Most of us experience a vast array of emotional states, and we only do ourselves a disservice to approach any one of them without the same passion that we approach the others. These are what make us human, and although they can be weaknesses, they are also our strength.
The song “Passive” describes, with haunting accuracy, how I felt when my father died, but that I was too self-righteous and quietly invested to articulate. It’s strange how one can be drawn to such art without even realising the meaning which it holds in their hearts.
Dead as dead can be The doctor tells me But I just can’t believe him Ever the optimistic one I’m sure of your ability To become my perfect enemy
Wake up and face me Don’t play dead ‘cause maybe Someday I will walk away and say You disappoint me Maybe you’re better off this way
Leaning over you here Cold and catatonic I catch a brief reflection Of what you could and might have been It’s your RIGHT and your ability To become my perfect enemy
Wake up (Why can’t you?) And face me (Come on now) Don’t play dead (Don’t play dead) ‘Cause maybe (Because maybe) Someday (Someday) I will walk away and say You disappoint me Maybe you’re better off this way
Maybe you’re better off this way You’re better off this Maybe you’re better off…
Wake up (Why can’t you?) And face me (Come on now) Don’t play dead (Don’t play dead) ‘Cause maybe (Because maybe) Someday (Someday) I will walk away and say You fucking disappoint me Maybe you’re better off this way!
Go ahead and play dead (GO!) I know that you can hear this (GO!) Go ahead and play dead (GO!)
Why can’t you turn and face me? (WAKE UP!) Why can’t you turn against me? (WAKE UP!) Why can’t you turn against me? (WAKE UP!) Why can’t you turn against me? (GO!) You fucking disappoint me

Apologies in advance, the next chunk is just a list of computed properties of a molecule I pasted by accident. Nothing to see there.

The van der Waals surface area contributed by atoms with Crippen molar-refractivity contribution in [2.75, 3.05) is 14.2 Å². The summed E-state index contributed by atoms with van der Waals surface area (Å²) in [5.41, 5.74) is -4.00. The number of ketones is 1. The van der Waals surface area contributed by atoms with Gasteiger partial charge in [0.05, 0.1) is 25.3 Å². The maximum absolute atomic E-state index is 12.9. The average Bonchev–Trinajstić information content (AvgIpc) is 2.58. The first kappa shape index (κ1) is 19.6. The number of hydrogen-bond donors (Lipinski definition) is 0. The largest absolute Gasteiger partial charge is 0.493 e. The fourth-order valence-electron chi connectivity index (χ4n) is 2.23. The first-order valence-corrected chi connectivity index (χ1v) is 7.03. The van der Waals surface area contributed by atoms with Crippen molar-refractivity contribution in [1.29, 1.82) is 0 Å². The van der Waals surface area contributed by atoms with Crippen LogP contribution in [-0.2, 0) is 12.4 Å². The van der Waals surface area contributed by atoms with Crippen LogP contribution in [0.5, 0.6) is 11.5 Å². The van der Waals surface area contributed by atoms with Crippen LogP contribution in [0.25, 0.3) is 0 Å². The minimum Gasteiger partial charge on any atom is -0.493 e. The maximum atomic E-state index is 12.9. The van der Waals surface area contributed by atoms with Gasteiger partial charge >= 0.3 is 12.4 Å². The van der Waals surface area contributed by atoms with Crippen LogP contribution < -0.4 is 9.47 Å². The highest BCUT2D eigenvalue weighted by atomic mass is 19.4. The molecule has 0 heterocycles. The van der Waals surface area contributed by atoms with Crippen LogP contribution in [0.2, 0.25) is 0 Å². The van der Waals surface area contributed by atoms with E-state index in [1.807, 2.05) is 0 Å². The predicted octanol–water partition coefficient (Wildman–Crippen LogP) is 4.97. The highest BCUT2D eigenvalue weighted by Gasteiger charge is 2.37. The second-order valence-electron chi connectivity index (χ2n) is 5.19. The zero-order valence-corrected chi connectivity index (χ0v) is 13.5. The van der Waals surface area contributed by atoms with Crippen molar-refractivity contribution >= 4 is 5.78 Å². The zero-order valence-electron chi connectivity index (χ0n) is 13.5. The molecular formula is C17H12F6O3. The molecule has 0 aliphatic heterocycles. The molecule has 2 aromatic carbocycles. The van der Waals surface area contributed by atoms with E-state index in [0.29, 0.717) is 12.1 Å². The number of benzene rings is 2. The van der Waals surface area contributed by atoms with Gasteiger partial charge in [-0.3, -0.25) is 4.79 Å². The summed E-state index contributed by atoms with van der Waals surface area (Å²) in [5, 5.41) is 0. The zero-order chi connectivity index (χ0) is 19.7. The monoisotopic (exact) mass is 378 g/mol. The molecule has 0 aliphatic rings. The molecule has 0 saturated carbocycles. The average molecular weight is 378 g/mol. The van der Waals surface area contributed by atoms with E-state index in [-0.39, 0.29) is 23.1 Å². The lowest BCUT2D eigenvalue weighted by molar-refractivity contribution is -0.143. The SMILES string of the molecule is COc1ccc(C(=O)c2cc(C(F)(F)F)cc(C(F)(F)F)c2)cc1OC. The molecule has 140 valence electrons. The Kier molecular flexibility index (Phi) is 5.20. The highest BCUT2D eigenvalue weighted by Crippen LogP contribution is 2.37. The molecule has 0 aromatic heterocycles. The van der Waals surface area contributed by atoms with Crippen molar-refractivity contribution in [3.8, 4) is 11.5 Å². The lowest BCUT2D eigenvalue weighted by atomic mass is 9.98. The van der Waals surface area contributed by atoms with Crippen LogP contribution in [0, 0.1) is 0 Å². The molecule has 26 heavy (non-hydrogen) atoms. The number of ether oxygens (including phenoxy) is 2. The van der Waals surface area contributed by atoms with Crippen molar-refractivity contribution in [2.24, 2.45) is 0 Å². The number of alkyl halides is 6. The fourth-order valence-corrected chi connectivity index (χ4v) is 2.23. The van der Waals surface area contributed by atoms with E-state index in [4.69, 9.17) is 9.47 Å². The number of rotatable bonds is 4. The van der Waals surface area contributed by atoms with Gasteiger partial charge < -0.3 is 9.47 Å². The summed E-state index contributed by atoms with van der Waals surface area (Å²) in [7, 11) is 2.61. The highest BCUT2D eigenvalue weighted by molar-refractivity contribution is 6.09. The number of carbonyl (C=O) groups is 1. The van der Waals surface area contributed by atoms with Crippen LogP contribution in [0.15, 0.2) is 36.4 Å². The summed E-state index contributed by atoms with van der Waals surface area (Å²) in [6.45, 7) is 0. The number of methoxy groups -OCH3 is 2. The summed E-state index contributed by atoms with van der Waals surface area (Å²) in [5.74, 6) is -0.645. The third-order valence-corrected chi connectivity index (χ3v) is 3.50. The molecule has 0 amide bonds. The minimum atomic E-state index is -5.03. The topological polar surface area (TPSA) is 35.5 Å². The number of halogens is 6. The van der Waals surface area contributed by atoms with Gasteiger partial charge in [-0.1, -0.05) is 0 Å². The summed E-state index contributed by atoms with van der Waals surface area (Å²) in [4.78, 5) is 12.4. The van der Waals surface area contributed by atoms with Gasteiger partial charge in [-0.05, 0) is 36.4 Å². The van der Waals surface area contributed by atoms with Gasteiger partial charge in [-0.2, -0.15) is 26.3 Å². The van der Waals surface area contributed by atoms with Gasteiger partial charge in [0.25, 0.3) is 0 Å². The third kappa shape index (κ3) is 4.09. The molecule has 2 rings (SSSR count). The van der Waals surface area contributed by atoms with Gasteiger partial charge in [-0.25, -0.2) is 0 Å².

There’s something about space that fills me with excitement and absolute terror. The size of it is enough to drive you to cthuvian insanity from just trying to imagine it, but the billions of wonders out there and the limitless possibilities make it so enticing. It makes me genuinely despondent to think that I will never be able to see any of it with my own eyes.
And then there’s the ocean. This massive section of our planet is an almost impenetrable depth, devoid of light and most heat, and full of alien horrors the likes of which I can only conceive of in my most depraved of nightmares. Those crushing, lonely depths are equally hard to fathom, yet somehow more terrifying.
I've tried to type this description about four hundred times now, and it always turns into a serious passage about my life and what this blog is about, which I guess is what you're looking for if you're reading a blog description.
However, that is totally not who I am, and it's definitely not how I want to come across. Yes, there's a lot of serious, dark, and fucking horrendous stuff detailed in these pages, but on the surface, and down to a certain depth, I take things less seriously than most clowns.
My roots are in my "about the author" page, but who I am on top has eveolved a lot from that. So here we go, welcome to my bizarre little world of rants, social comentaries, and "comedic" observations.